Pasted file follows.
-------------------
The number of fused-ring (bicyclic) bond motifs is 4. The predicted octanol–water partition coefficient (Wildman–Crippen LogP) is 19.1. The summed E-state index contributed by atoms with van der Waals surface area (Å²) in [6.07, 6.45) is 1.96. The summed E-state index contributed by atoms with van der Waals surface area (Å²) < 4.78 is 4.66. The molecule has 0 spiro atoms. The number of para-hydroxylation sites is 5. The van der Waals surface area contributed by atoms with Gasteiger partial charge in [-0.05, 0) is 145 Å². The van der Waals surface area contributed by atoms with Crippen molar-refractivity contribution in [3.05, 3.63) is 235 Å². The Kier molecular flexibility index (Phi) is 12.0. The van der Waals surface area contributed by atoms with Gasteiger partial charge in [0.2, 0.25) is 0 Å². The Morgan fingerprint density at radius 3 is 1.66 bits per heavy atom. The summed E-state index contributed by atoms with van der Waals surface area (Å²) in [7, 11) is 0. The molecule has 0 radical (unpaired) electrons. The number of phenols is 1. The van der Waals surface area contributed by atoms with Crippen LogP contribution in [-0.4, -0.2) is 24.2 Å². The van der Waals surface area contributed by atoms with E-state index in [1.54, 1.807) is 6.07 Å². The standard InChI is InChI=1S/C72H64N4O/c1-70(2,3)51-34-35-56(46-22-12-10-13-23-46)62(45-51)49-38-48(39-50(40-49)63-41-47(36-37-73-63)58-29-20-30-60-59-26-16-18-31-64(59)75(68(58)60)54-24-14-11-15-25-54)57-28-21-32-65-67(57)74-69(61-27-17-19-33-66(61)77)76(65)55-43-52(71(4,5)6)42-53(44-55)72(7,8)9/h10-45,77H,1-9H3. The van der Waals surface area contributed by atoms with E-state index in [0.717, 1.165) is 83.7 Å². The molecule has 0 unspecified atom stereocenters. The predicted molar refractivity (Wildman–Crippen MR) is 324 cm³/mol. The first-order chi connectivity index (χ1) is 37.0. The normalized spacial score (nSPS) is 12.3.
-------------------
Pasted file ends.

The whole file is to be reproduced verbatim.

The number of fused-ring (bicyclic) bond motifs is 4. The predicted octanol–water partition coefficient (Wildman–Crippen LogP) is 19.1. The summed E-state index contributed by atoms with van der Waals surface area (Å²) in [6.07, 6.45) is 1.96. The summed E-state index contributed by atoms with van der Waals surface area (Å²) < 4.78 is 4.66. The molecule has 0 spiro atoms. The number of para-hydroxylation sites is 5. The van der Waals surface area contributed by atoms with Gasteiger partial charge in [-0.05, 0) is 145 Å². The van der Waals surface area contributed by atoms with Crippen molar-refractivity contribution in [3.05, 3.63) is 235 Å². The Kier molecular flexibility index (Phi) is 12.0. The van der Waals surface area contributed by atoms with Gasteiger partial charge in [0.2, 0.25) is 0 Å². The Morgan fingerprint density at radius 3 is 1.66 bits per heavy atom. The summed E-state index contributed by atoms with van der Waals surface area (Å²) in [7, 11) is 0. The molecule has 0 radical (unpaired) electrons. The number of phenols is 1. The van der Waals surface area contributed by atoms with Crippen LogP contribution in [-0.4, -0.2) is 24.2 Å². The van der Waals surface area contributed by atoms with E-state index in [1.54, 1.807) is 6.07 Å². The standard InChI is InChI=1S/C72H64N4O/c1-70(2,3)51-34-35-56(46-22-12-10-13-23-46)62(45-51)49-38-48(39-50(40-49)63-41-47(36-37-73-63)58-29-20-30-60-59-26-16-18-31-64(59)75(68(58)60)54-24-14-11-15-25-54)57-28-21-32-65-67(57)74-69(61-27-17-19-33-66(61)77)76(65)55-43-52(71(4,5)6)42-53(44-55)72(7,8)9/h10-45,77H,1-9H3. The van der Waals surface area contributed by atoms with E-state index in [0.717, 1.165) is 83.7 Å². The molecule has 0 unspecified atom stereocenters. The predicted molar refractivity (Wildman–Crippen MR) is 324 cm³/mol. The first-order chi connectivity index (χ1) is 37.0. The normalized spacial score (nSPS) is 12.3.